Hiring the right person for any job is difficult, we all know that. But it’s exceptionally difficult when you have little or no idea what you’re looking for.
This is a key problem for many when making hires in big data and data science. I am speaking from my experience as a big data and data science recruitment consultant after having spoken with many hiring managers - from CEOs to analytics managers to team leaders (and everywhere in between). What I have discovered are the key problems we face in the UK when making hires in this fresh and innovative space.
As Bob Dylan said, “a mistake is to commit a misunderstanding”. Where there’s a lack of understanding, there will always be problems. The data professionals of this world will have no trouble in grasping big data concepts, as many of these have been around for decades, though they may not have been applied to this much data. Where the trouble begins is when the technical professionals are not actively involved in the recruitment process from the start. This is why you will see many adverts with wrong salary ranges, littered with buzzwords and applying job titles incorrectly, eg, “data scientist” to glamorise “business analyst” positions.
Beware of the Catch 22 that seems to be trending. Picture this: the job description says you need at least two years’ commercial experience of Hadoop, but to get commercial experience of Hadoop, you need at least two years’ commercial experience of Hadoop? What?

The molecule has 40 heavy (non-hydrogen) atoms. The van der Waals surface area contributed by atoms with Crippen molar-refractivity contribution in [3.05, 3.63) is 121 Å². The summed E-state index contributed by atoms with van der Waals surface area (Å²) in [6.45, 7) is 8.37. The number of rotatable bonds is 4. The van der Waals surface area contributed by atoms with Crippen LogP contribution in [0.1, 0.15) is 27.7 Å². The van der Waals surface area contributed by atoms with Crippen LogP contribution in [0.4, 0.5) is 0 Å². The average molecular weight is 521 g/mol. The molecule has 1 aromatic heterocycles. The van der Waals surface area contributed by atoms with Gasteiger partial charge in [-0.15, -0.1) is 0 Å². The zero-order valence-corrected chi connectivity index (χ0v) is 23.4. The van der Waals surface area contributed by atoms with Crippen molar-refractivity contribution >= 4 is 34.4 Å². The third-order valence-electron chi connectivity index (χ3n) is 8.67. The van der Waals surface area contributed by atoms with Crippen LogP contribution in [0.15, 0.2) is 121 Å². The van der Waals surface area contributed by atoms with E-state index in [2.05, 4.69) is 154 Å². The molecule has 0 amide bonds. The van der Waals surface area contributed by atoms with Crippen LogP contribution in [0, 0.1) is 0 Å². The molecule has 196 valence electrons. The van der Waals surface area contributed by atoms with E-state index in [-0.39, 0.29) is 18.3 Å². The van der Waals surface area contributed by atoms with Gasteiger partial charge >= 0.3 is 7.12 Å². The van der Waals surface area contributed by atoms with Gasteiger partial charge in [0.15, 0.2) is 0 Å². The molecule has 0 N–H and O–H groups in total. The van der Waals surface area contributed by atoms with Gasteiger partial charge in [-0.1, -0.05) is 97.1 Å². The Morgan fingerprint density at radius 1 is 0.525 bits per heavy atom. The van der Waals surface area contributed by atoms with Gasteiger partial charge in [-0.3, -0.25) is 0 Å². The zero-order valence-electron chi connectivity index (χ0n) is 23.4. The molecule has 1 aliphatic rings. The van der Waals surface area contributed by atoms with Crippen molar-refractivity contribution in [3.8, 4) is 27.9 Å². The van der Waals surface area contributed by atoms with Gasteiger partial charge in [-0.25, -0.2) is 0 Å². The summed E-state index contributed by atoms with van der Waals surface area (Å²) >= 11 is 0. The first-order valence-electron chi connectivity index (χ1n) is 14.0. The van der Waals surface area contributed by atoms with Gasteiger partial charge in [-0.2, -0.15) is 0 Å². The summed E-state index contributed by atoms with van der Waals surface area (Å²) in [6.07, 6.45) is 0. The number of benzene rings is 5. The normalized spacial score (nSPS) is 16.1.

Before driving headlong into a big data and data science hiring push, find out how this could really add value to your organisation. 360i's Kevin Geraghty eloquently states that, “data science is not voodoo. We are not building fancy maths models for their own sake. We are trying to listen to what the customer is telling us through their behaviour.”
Perhaps your data team already has some excellent analysts and developers? Then perhaps invest in sending them on training courses, rather than making a new hire. Analysts already in your company are familiar with your data, consumer base and company ethos, so will be able to hit the ground running when applying big data. And not to forget, investing in training helps to retain staff.
Universities such as UCL, Imperial, Sheffield and Royal Holloway (to name a few), along with the Open Source communities, are moving quickly to make sure there are options on offer for data experts to transition into the world of big data and data science. When looking at someone who has transferable skills, say a physics post-doctoral researcher, distinguish the ones who have done extra-curricular work. Are they passionate about programming? Do they have a GitHub account? Have they participated in Kaggle? Have they completed free online courses? Very often, you don’t necessarily need to hire the right skills but the right attitudes, as the latter cannot be trained.
When looking to make hires in this new space, you need to consult with someone, for free, on what the market looks like. As a big data and data science specialist recruitment consultant, I spend all day, every day mapping the market, finding opportunities and helping companies of all sizes to make hires. As we enter an age swarming with data, those that can embrace and master their data will create better products, services and dominate their industries. Remember, as LinkedIn’s Jeff Weiner puts it, "data really powers everything that we do”.